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Value of phagocyte function screening for immunotoxicity of nanoparticles in vivo

Authors Fröhlich E

Received 18 February 2015

Accepted for publication 18 March 2015

Published 26 May 2015 Volume 2015:10(1) Pages 3761—3778

DOI https://doi.org/10.2147/IJN.S83068

Checked for plagiarism Yes

Review by Single-blind

Peer reviewer comments 3

Editor who approved publication: Prof. Dr. Thomas J Webster


Eleonore Fröhlich

Center for Medical Research, Medical University of Graz, Graz, Austria

Abstract: Nanoparticles (NPs) present in the environment and in consumer products can cause immunotoxic effects. The immune system is very complex, and in vivo studies are the gold standard for evaluation. Due to the increased amount of NPs that are being developed, cellular screening assays to decrease the amount of NPs that have to be tested in vivo are highly needed. Effects on the unspecific immune system, such as effects on phagocytes, might be suitable for screening for immunotoxicity because these cells mediate unspecific and specific immune responses. They are present at epithelial barriers, in the blood, and in almost all organs. This review summarizes the effects of carbon, metal, and metal oxide NPs used in consumer and medical applications (gold, silver, titanium dioxide, silica dioxide, zinc oxide, and carbon nanotubes) and polystyrene NPs on the immune system. Effects in animal exposures through different routes are compared to the effects on isolated phagocytes. In addition, general problems in the testing of NPs, such as unknown exposure doses, as well as interference with assays are mentioned. NPs appear to induce a specific immunotoxic pattern consisting of the induction of inflammation in normal animals and aggravation of pathologies in disease models. The evaluation of particle action on several phagocyte functions in vitro may provide an indication on the potency of the particles to induce immunotoxicity in vivo. In combination with information on realistic exposure levels, in vitro studies on phagocytes may provide useful information on the health risks of NPs.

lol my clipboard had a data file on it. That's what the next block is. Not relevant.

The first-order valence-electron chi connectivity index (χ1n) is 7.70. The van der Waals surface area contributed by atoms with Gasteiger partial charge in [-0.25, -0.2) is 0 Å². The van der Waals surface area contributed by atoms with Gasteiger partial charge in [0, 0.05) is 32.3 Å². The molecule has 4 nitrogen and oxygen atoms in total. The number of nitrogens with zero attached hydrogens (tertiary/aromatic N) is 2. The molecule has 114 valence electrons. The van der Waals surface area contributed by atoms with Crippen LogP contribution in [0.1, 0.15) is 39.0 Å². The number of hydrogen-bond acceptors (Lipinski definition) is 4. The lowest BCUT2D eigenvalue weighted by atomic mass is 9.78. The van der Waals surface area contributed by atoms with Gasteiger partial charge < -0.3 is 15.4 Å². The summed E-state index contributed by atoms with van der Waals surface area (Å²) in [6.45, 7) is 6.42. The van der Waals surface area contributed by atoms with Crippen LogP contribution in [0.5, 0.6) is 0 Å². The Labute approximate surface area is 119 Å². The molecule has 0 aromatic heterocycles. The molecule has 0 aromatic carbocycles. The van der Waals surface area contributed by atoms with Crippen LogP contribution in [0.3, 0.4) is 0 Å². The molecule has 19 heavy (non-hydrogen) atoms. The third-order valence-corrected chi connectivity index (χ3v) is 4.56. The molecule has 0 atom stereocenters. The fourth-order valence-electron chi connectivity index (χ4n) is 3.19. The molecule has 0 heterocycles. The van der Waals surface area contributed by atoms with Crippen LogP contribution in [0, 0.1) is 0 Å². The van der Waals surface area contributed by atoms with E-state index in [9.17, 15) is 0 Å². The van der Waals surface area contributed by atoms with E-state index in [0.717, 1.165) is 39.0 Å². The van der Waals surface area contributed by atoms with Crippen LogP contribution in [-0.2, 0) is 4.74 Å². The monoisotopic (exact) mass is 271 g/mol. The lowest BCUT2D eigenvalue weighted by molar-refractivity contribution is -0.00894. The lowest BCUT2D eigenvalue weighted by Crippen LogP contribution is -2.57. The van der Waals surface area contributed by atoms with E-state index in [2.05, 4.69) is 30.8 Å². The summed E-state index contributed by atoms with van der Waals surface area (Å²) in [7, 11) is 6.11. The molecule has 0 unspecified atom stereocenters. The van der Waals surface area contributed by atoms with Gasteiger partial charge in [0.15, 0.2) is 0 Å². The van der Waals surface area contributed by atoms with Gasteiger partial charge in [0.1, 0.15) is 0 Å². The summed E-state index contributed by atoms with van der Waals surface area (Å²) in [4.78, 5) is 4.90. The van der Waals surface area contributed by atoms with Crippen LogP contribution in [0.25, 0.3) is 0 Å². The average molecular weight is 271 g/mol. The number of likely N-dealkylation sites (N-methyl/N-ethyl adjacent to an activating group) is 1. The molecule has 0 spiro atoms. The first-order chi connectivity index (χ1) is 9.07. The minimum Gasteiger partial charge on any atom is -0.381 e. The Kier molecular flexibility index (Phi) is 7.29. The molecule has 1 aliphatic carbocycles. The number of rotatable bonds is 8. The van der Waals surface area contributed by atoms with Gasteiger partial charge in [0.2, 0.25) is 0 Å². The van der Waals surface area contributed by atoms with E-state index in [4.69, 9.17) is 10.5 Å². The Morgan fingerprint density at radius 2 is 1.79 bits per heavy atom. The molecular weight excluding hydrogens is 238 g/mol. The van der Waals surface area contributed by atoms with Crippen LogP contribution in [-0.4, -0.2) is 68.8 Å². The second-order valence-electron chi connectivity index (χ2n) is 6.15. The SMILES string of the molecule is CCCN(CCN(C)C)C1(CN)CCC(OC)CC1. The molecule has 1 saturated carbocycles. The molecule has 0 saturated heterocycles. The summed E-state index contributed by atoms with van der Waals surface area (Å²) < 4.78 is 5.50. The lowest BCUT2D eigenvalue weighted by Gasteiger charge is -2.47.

Keywords: immunotoxicity, phagocytes, cytokines, respiratory burst, nitric oxide generation, phagocytosis

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